Reconcile contains practical ideas for transforming conflict in everyday life from an internationally renowned mediator, who has worked in war zones and entrenched conflicts across five continents. The author challenges Christians to renew their commitment to reconciliation as the heart of the gospel message.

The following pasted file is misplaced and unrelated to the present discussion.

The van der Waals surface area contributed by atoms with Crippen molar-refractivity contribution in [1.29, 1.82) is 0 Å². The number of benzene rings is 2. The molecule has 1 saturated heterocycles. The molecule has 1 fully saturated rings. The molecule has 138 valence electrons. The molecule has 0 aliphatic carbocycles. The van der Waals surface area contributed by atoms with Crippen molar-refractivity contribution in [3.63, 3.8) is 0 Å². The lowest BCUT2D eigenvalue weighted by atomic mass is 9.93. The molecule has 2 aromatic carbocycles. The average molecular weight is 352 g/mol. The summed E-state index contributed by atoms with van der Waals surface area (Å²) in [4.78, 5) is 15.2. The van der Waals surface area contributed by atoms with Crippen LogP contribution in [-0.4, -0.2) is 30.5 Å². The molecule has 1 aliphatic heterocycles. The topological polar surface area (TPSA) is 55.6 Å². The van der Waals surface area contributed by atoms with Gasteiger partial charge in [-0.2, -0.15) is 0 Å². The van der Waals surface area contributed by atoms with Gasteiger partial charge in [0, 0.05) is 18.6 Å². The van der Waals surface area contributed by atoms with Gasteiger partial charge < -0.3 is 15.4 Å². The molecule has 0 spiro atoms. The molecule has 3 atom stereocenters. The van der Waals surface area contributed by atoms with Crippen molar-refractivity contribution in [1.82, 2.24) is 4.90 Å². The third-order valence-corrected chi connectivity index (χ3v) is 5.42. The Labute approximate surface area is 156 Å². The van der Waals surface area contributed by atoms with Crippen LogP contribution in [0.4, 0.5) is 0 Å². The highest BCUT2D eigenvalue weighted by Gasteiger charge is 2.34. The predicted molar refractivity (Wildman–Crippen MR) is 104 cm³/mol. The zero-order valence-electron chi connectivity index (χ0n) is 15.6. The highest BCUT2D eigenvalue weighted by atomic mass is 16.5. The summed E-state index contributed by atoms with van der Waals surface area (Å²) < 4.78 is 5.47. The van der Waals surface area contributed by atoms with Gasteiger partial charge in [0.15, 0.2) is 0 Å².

A leading biblical scholar places charity back at the heart of the Judeo-Christian tradition, arguing for its biblical roots It has long been acknowledged that Jews and Christians distinguished themselves through charity to the poor. Though ancient Greeks and Romans were also generous, they funded theaters and baths rather than poorhouses and orphanages. How might we explain this difference? In this significant reappraisal of charity in the biblical tradition, Gary Anderson argues that the poor constituted the privileged place where Jews and Christians met God. Though concerns for social justice were not unknown to early Jews and Christians, the poor achieved the importance they did primarily because they were thought to be "living altars," a place to make a sacrifice, a loan to God that he, as the ultimate guarantor, could be trusted to repay in turn. Contrary to the assertions of Reformation and modern critiques, belief in a heavenly treasury was not just about self-interest. Sifting through biblical and postbiblical texts, Anderson shows how charity affirms the goodness of the created order; the world was created through charity and therefore rewards it.